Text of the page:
The main variables in a science experiment are the independent variable, the dependent variable and the control variables.
The Independent Variable is what we change or control in the experiment.
The Dependent Variable is what we are testing and will be measured in the experiment.
The Control Variables are what we keep the same during the experiment to make sure it’s a fair test.
In this experiment the:
Remember - these variables are controlled (or kept the same) because to make it a fair test, only 1 variable can be changed, which in this case is the volume of the object.
As the volume of the material increases, the mass will also increase.
Justification for the prediction
The greater the volume of the object the greater the number of atoms present.
This will result in the object having greater mass.
Six regular objects of the same material but different volumes, a half-metre rule, a top pan balance.
|Mass/g||Length/cm (1)||Length/cm (2)||Average length/cm||Breadth/cm (1)||Breadth/cm (2)||Average breadth/cm||Height/cm (1)||Height/cm (2)||Average height/cm||Volume/cm3|
Plot a graph of mass in g on the y-axis against volume in cm3 on the x-axis.
Draw a line of best fit through the points.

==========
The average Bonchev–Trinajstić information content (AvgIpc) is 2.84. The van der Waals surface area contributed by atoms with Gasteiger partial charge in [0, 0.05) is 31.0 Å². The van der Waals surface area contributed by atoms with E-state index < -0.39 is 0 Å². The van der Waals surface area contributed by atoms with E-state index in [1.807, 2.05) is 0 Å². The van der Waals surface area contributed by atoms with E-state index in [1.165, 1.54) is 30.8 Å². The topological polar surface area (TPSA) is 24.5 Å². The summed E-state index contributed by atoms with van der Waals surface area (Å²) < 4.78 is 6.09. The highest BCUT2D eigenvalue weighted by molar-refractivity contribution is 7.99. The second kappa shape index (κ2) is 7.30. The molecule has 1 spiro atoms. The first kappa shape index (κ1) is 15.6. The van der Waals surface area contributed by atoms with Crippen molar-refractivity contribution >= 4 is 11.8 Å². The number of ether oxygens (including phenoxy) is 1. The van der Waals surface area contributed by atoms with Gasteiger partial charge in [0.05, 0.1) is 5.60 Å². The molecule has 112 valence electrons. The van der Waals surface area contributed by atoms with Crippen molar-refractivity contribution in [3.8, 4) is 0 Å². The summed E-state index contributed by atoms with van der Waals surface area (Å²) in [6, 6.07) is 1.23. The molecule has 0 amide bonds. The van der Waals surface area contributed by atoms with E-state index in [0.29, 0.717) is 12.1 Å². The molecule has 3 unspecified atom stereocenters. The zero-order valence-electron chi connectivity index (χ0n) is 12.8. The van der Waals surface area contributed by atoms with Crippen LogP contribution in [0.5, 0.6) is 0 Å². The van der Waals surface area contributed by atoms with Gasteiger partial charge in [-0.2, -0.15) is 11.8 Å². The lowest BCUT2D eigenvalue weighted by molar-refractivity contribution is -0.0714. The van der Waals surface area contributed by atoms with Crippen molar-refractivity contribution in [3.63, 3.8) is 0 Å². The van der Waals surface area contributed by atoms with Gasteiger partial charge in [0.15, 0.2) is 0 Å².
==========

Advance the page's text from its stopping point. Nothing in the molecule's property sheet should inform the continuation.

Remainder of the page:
The gradient of the graph = = density
Calculate the gradient of the graph and hence the density of the object.
We can see from the graph that as the volume of the object increases its mass also increases.
This agrees with our prediction.
In fact, since the line of best fit is a straight line through the origin, we can be even more precise.
We can say that the volume of the object is directly proportional to its mass.
As the volume increases the mass of the object increases in direct proportion.
The gradient of the graph equals the density of the material.
Cause of error
The main cause of error in this experiment is the measurement of length, breadth and height.
This can be kept to a minimum by repeating each measurement and calculating the average.
A measuring cylinder, a top pan balance, tap water.
This experiment is very similar to the one for regular solids but there is a different way of measuring the mass and volume of the water.
Water should not be poured into the measuring cylinder when it is on the top pan balance.
Water spilled on the electric balance could cause electric shock.
Always remove the measuring cylinder from the balance before adding water.